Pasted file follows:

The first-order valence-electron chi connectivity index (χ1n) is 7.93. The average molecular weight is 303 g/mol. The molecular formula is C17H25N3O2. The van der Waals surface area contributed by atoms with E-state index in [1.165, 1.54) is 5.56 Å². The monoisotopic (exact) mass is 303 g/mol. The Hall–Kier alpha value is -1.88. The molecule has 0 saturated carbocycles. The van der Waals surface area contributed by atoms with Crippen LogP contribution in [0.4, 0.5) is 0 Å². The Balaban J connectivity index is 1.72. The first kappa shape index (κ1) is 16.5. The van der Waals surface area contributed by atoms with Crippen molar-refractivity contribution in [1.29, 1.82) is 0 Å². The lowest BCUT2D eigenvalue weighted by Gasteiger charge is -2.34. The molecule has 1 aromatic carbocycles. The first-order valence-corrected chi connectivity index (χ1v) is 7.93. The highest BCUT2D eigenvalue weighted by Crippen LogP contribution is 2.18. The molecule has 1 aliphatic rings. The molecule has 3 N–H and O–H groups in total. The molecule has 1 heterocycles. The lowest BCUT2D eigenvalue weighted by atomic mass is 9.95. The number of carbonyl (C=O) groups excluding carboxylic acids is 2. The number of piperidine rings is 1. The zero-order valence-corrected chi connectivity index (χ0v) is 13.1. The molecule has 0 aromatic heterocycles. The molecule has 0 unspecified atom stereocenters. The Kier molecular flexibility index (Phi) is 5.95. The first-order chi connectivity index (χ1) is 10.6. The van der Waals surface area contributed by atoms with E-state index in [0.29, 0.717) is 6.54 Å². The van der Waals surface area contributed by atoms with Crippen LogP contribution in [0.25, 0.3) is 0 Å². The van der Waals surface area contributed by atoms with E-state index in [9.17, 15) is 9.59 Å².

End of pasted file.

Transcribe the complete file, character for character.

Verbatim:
The first-order valence-electron chi connectivity index (χ1n) is 7.93. The average molecular weight is 303 g/mol. The molecular formula is C17H25N3O2. The van der Waals surface area contributed by atoms with E-state index in [1.165, 1.54) is 5.56 Å². The monoisotopic (exact) mass is 303 g/mol. The Hall–Kier alpha value is -1.88. The molecule has 0 saturated carbocycles. The van der Waals surface area contributed by atoms with Crippen LogP contribution in [0.4, 0.5) is 0 Å². The Balaban J connectivity index is 1.72. The first kappa shape index (κ1) is 16.5. The van der Waals surface area contributed by atoms with Crippen molar-refractivity contribution in [1.29, 1.82) is 0 Å². The lowest BCUT2D eigenvalue weighted by Gasteiger charge is -2.34. The molecule has 1 aromatic carbocycles. The first-order valence-corrected chi connectivity index (χ1v) is 7.93. The highest BCUT2D eigenvalue weighted by Crippen LogP contribution is 2.18. The molecule has 1 aliphatic rings. The molecule has 3 N–H and O–H groups in total. The molecule has 1 heterocycles. The lowest BCUT2D eigenvalue weighted by atomic mass is 9.95. The number of carbonyl (C=O) groups excluding carboxylic acids is 2. The number of piperidine rings is 1. The zero-order valence-corrected chi connectivity index (χ0v) is 13.1. The molecule has 0 aromatic heterocycles. The molecule has 0 unspecified atom stereocenters. The Kier molecular flexibility index (Phi) is 5.95. The first-order chi connectivity index (χ1) is 10.6. The van der Waals surface area contributed by atoms with E-state index in [0.29, 0.717) is 6.54 Å². The van der Waals surface area contributed by atoms with Crippen LogP contribution in [0.25, 0.3) is 0 Å². The van der Waals surface area contributed by atoms with E-state index in [9.17, 15) is 9.59 Å².